Concavalin A stimulation test.
As an additional test of the inhibition of T-cell proliferation, concavalin A (ConA) (Sigma-Aldrich, St. Louis, MO) was used to stimulate in vitro activation and proliferation of T-cells in bulk spleen preparations. Adenovirus-treated or untreated islets as control were cultured in groups of 400 for 3 weeks. Media from these cultures were saved, tested for tryptophan content, and used as conditioned media for ConA stimulation of spleen cells. Spleen cell suspensions were cultured at 2 × 105 cells per well in 96-well plates. Triplicate wells were plated, with and without 5 μg/ml ConA, that contained spleen cells in fresh RPMI or conditioned media from control, Ad-LacZ, and Ad-IDO islets. Proliferation was measured by [3H]thymidine incorporation as described for T-cell proliferation assays.
Fluorometric assay for functional IDO expression.
To verify functional IDO expression, tryptophan was measured in culture media by fluorescence spectrophotometry (25,26) after its conversion to norharman by boiling the samples in a trichloroacetic acid, formaldehyde, and FeCl3 solution (Sigma-Aldrich). This treatment resulted in norharman formation from 80 to 90% of the tryptophan present. After cooling, quantitation of norharman was achieved by measuring the absorbance of triplicate aliquots of each reaction mixture at an excitation wavelength of 360 nm with an emission cutoff of 460 nm (Luminescence Spectrometer LS50B; Applied Biosystems). Sample fluorescence values were then compared with a standard curve of known tryptophan concentrations prepared for each experiment.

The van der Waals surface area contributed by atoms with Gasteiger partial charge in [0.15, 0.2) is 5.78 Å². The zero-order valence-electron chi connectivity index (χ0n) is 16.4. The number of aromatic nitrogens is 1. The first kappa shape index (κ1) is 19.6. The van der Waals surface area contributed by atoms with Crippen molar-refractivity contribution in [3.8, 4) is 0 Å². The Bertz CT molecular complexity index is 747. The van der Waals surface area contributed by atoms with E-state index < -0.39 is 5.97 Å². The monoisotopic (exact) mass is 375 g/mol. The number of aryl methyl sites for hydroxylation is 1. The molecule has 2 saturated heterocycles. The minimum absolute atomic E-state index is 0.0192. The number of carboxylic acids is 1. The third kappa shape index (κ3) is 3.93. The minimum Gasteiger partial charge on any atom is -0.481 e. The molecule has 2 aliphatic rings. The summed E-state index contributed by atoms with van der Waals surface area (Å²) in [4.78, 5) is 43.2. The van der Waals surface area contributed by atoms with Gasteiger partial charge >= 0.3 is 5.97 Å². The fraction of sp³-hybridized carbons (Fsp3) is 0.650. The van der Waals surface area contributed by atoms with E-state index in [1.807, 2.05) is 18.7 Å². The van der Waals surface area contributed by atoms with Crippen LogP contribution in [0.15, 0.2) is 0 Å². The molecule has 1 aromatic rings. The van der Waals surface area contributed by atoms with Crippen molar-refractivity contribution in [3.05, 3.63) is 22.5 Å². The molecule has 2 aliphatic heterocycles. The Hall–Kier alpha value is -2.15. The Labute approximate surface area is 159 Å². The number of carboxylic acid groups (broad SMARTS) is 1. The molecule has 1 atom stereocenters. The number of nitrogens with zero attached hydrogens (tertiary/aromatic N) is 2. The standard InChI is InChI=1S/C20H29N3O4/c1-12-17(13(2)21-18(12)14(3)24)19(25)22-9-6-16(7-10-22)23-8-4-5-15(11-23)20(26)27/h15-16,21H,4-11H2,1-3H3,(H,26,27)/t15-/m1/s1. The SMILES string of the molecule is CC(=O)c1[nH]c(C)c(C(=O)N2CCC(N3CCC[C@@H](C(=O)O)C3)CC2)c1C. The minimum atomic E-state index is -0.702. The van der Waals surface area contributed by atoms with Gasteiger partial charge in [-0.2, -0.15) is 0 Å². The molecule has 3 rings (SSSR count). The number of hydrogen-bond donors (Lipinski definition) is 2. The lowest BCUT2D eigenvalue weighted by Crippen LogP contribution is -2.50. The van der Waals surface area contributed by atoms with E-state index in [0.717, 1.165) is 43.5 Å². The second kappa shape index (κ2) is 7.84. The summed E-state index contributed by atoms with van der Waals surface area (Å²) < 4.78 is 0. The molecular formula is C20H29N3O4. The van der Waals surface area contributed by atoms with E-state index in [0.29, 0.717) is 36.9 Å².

Microscopic determination of transgene expression.
Standard bright field and fluorescent microscopy techniques were used. Images were captured by SPOT CCD (charged coupling device) video camera and software (Diagnostic Instruments, Sterling Heights, MI) and prepared for presentation using PhotoShop (Adobe Systems, Klamath Falls, OR). Whole islets in culture were viewed at 100× magnification, with histological sections at 100× or 200× magnification. LacZ expression was detected under bright-field conditions after standard processing for X-gal. BFP was detected by excitation with a mercury lamp and by using a standard commercial DAPI (4′-6-diamidino-2-phenylindole) filter set. IDO expression was visualized using rabbit anti-murine-IDO polyclonal antibody (27), biotinylated donkey anti-rabbit Fab2 (antigen binding fragment 2) (Jackson ImmunoResearch, West Grove, PA), streptavidin/horseradish peroxidase, and AEC (3-amino-9-ethylcarbazole in N,N-dimethyl formamide) chromagen substrate solution (ScyTech Labs, Logan, UT).
Female NODscid mice to be used as transplant recipients were rendered diabetic by a single intraperitoneal injection of 180–250 mg/kg body wt streptozotocin (STZ) (Sigma-Aldrich) freshly dissolved in citrate buffer (pH 4.0). Blood glucose measurements were made 48 h after injection and every day thereafter to assess the diabetic state. Only mice in which blood glucose was >350 mg/dl (Precision QID; Medisense, Coleshill, U.K.) were considered overtly diabetic and used for transplantation. Using this method, recipients were reliably diabetic 2–3 days after STZ treatment.